Last night I was at the CEA Line Show’s sneak-peek for VIPs, wandering the aisles of this AV-centric event. Held at Manhattan’s Altman Building and Metropolitan Pavilion on W. 18th Street, this show is very much for the trade with established players showing off their latest gear. That’s not to say I wasn’t impressed by some of the very cool wireless sound systems, 3D TVs, and Bluetooth micro-speakers.
But I was on a mission to boldly seek out computer-oriented wares. Here’s an itinerary I worked out to get you the best of both worlds.
For a taste of what’s cooking in the audio-video world, I would first stop off and experience Philadelphia-based Stream TV’s glassless 3D. Dispensing entirely with active-shutter eye-ware, their Ultra-D technology creates a 3D effect that looks somewhat holographic. The 3D-ocity is, I learned, instead based on proprietary algorithms and special display hardware. Ultra-D’s big advantage is their system can take existing video content and render it as 3D.
Ultra-D was convincing enough for me, the viewing angle was quite large, and I was told the amount of “pop” can be controlled.
Next up, wander off to see VoCo, which is a wireless sound gateway that supports music and video streaming from both IOS and Android gadgets, as well as Internet sources, into your existing stereo or TV. The V-Zone hub acts as the device-to-stereo WiFi connector, essentially turning your iPhone or Samsung Galaxy into a remote.
Because the V-Zone has a large cloud component with speech rec powers you can verbally request VoCo to find and play music and, say, YouTube clips. It doesn’t get much more couch-potatoey.
Now that you’ve gotten the AV part of tour out of the way, run off to experience Leap’s gesturing reading gadget. The video demos I watched don’t capture the power of Leap’s hardware and software to interpret hand and pencil motions in a 4-foot cube around a laptop. Leap’s CTO and maestro conductor, David Holz, was there to show newbies how to work this thing.
I watched as Holz spun a 3D molecule by alternately pulling and tugging on thin air. He also showed that with Leap and the proper hand jive, you can virtually sign documents with a pencil, guide a Google Earth tour, and play air hockey by sliding an imaginary puck.
When I took the conducting stand to try Leap, my gesturing wasn’t “grabby” enough–I think you have to grasp an imaginary point. Anyway, I will probably buy one–it can be pre-ordered from their web site for $70–to do boring web browsing and presentations.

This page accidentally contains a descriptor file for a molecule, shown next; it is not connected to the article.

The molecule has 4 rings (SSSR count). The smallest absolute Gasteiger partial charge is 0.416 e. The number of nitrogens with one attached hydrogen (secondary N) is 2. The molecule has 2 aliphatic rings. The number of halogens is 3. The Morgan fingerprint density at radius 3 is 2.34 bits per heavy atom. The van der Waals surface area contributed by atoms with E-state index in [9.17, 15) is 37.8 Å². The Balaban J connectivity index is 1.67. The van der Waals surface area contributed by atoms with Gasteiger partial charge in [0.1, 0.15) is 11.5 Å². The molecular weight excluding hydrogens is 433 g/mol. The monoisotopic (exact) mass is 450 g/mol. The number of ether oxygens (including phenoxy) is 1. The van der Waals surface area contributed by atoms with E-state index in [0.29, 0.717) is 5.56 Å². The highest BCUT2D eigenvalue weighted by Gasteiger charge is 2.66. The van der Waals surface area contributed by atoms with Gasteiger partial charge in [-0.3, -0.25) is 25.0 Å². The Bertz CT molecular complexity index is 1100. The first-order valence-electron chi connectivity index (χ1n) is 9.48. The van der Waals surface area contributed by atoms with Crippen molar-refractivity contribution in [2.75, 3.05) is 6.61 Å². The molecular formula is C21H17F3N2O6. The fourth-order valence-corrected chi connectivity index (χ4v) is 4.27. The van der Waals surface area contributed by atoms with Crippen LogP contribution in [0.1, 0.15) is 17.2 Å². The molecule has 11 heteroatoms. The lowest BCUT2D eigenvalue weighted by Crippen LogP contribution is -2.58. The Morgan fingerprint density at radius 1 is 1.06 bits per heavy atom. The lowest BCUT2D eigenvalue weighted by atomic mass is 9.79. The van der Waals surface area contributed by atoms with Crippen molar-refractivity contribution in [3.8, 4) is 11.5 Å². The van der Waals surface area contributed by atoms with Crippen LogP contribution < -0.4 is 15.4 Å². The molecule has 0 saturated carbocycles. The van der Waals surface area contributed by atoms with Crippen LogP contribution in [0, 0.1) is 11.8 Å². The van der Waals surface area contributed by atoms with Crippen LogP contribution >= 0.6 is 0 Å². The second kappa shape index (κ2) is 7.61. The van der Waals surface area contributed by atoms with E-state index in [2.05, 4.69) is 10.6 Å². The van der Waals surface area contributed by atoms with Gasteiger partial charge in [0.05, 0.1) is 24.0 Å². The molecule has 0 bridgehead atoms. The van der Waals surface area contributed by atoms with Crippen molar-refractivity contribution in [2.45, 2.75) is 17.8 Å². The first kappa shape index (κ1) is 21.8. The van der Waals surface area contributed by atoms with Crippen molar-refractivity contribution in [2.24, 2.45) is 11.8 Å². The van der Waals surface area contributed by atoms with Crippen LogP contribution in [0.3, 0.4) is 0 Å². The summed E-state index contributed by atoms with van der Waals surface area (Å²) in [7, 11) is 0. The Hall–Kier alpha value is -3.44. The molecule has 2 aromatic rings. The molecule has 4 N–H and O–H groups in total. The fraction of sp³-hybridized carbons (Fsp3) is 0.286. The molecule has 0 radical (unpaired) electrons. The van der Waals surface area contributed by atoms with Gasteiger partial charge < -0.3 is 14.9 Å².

While you’re in the Leap neighborhood–they’re at one end of the Altman section–go see Matrix’s yo-yo style Bluetooth speakers. They’re called “Nrgs”, and they can be daisy-chained together for a bigger sound. Nrgs also double as a hands-free speaker-phone for your Apple devices.
Around the corner from Leap you’ll find FutureDash’s EnergyBuddy, a home energy monitoring system. EnergyBuddy includes a gateway device for accessing the Internet, a component that clamps onto the power lines in your basement electric panel–have an electrician do this–and an IOS app to display a dashboard of real-time meters and graphs.
I spoke to Kevin Strong, CEO of this California-based startup, and he views his product as a way to provide real-time feedback on power usage. He told me, as others in this area keep on saying, that consumer have no idea how much it costs to run their central A/C and other power-intensive devices. For more granular monitoring and control, you can also purchase their Smart Plugs, which allows one to monitor and turn off lights remotely.
A few doors down from EnergyBuddy, you’ll find Chattanooga-based Variable Technologies. On their desk are several Nodes, which are metallic, lipstick-sized cylinders jammed with an accelerometer, gyroscope, and magnetometer. There are options to add more sensors, including a infra-red thermometer. You can learn more at their Kickstarter page.
On the way out of the Metropolitan section, pay a visit to Nexiom’s booth to see the thinnest, lightest battery backup system for your gadgetry. It packs 50WH into a 22-ounce, 8×11 slab. This translates into an extra 3.5 hours for a laptop and 20 hours for a typical tablet. I’m told they’ll be distributing through SkyMall.
For the final leg of the tour, enter the Altman section and head over to Innvo labs, spun off from OEM development house Jetta, to pet the emotive robotic dogs. The pooches, still in beta, respond to touch and can convincingly simulate doggie expressions. Their marketing folks tell me that these CuddlePanions would make sense for older folks and other who want canine companionship without all the mess. I suspect these dog’s would also find that children with developmental disorders would also make good owners.
While at Innvo, play and and hold their more evolved Pleo’s, which are robotic, touch sensitive dinosaurs with advanced AI capabilities. I think the Pleo was purring when I stroked it. Pleo, by the way, can be purchased from the Innvo web site or from high-end retailer Hammacher Schlemmer.
This tour ends at long-time toy maker Pressman’s booth–they’re at the back of the Altman area. Pressman’s iPieces are iPad board games that require a special conductive plastic playing piece. The apps are free, the pieces are $12.99.
I tried out the iPieces air hockey game, and unlike my dreamy experience at Leap, I am pleased to report that I had no trouble controlling the virtual puck using the, ahem, iPiece totem.
Which reminds me: wouldn’t it be great to see Inception on a 3D TV?